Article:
What's Your Camera Of Choice?

June 27, 2017  •  3 Comments

GFX 50S, X-T1, X70, iPhone 6GFX 50S, X-T1, X70, iPhone 6Leigh Miller | www.leighmiller.ca

Fujifilm GFX 50S, X-T1, X70 and Apple iPhone

Do you like how I did that....dropping my iPhone into the image above with my regular cameras?

Apparently the camera market is stabilising. A CIPA report shows modest gains in sales volume that promises to look a little better than 2016, though not as good compared to 2015. The standout, mirrorless cameras are leading the charge on a percentage growth basis.

Told you so.

I stated that mirrorless cameras were the future...four years ago. I also took a lot of lumps for it, mostly from Full-Frame DSLR owners who swore that I wasn't a professional unless my gear bag held a Canon or Nikon camera. I found myself in an interesting situation this past weekend. Standing in a crowd of people watching the annual Pride parade in Toronto, I noticed this...after the jump.

Pride 2017Pride 2017Leigh Miller | www.leighmiller.ca Just as the Prime Minister of Canada (Justin Trudeau) walked by, I was immediately distracted by the number of Smartphones being held up. In case the image is too small for you to see clearly, I circled the most visible ones. In my immediate composition there was only one (1) compact camera, and one (1) Full-Frame DSLR, which was hung around the neck of the event photographer.

As I stood there counting the number of cell phones it reminded me of a conversation I had a few months back with someone I worked with in the corporate world...a lifetime ago it seems. He remarked how back then I always had a camera with me everywhere I went. It was a Canon EOS 1Ds at the time, which required a decent sized bag. Very noticeable at the office. As we chatted he asked what I was shooting with now and I pulled out my Fujifilm X70 from my pocket. He laughs and says..."still too big" as he held up his iPhone which he says "replaced his DSLR 3 years ago".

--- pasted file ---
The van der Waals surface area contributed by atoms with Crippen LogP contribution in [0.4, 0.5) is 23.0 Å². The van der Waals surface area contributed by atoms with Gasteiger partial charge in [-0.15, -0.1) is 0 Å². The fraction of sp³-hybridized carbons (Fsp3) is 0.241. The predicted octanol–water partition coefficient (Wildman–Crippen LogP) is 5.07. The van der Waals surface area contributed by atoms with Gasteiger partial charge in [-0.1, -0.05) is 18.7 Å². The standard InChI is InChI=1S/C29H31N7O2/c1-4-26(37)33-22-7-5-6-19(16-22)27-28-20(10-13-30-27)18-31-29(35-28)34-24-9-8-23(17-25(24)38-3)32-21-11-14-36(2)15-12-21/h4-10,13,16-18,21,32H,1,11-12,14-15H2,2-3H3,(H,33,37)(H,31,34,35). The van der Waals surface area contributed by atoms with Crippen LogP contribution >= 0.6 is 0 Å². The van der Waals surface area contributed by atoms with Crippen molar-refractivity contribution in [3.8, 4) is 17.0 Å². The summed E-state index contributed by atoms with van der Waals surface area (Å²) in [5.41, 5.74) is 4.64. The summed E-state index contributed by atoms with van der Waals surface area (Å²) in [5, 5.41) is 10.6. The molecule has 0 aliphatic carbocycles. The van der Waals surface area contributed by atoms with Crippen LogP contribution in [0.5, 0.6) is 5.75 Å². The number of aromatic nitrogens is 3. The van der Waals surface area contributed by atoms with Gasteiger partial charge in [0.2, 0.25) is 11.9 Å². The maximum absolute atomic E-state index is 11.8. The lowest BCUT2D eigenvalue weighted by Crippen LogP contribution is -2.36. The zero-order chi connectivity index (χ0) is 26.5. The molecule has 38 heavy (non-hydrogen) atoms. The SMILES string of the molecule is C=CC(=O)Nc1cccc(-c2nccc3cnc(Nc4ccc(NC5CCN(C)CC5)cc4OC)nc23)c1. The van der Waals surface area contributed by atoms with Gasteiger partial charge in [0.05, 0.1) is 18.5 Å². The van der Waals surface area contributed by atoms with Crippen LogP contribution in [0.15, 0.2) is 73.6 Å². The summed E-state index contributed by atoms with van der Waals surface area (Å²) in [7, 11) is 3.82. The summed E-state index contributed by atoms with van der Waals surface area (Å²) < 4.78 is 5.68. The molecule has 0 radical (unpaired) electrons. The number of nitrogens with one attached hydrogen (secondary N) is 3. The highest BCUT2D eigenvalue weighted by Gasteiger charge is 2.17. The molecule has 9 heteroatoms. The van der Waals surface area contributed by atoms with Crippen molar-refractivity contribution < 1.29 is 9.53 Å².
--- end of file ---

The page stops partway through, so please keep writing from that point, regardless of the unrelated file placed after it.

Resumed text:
I suspect most of the people in the parade crowd made a similar progression..which begs the question as to just who is suddenly buying compact/interchangeable lens cameras again.

Let me say on behalf of the professionals..iPhones don't cut it for us. When paying clients book us for an assignment they are buying a RESULT, not a service. That result is much less certain when we don't use cameras and lenses that are up to the task. That's not to say that Smartphones can't pull off some great shots, however in my experience those usually take place under controlled situations and ideal lighting. If you have ever worked a wedding then you also know that there is nothing controlled or ideal about them. It's more like controlled-chaos which demands photography gear and skill that can keep up.

Having said that...we are living through some interesting times in photography!


Wayne Chapeskie(non-registered)
I wonder whether most of the people in the crowd did not make a similar progression from DSLR to phone. If you were to look at a similar crowd situation perhaps 15 years ago, when point and shoot digital cameras were common (but not cameras on phones), I suspect many of those people now using a phone camera would not have had even a little pocket digital camera with them. Go back another 10 years to the days of film, and you would not have seen a sea of even simple fixed focus rangefinder style film cameras. A lot of those current phone users didn't set out to buy a camera -- they bought a smartphone, mostly for the communication features, and got a camera included as a bonus. And that camera is now available to them all of the time. This is new. It creates a different dynamic for picture taking. And as mentioned, the images are being used in different way than they were 15 or 25 years ago.

As far as who is buying compact/interchangeable lens cameras again, in my case it is someone who years ago used a film SLR, but skipped the DSLR stage altogether (they were too big and too expensive), and for years used the same slightly higher end "pro-sumer" digital camera. My X-T1 was a bit of a step up in size from the original compact digital, but much more capable, and not quite "too big".
Ed Post(non-registered)
Just a matter of some years and the phone is so good and fast with a new generation of photographers that photography in combination with the new world of how we look at images will have a different role. Look at the vlogging world. No expensive cameras, just iPhones and creative people give interesting channels on YouTube. A friend of mine does weddings on iPhone, very creative view of how a wedding could be photographed. Out if the box thinking and new ways to explore And his business is increasing. Couples don't look for an album, they have no room, cause they read online so no cupboard for books. they want to share online.
Noel Kleinman(non-registered)
My X100F offers perfect size, control and image quality. My iPhone works in a pinch...but I prefer my X100F for 99% of my personal photography!
No comments posted.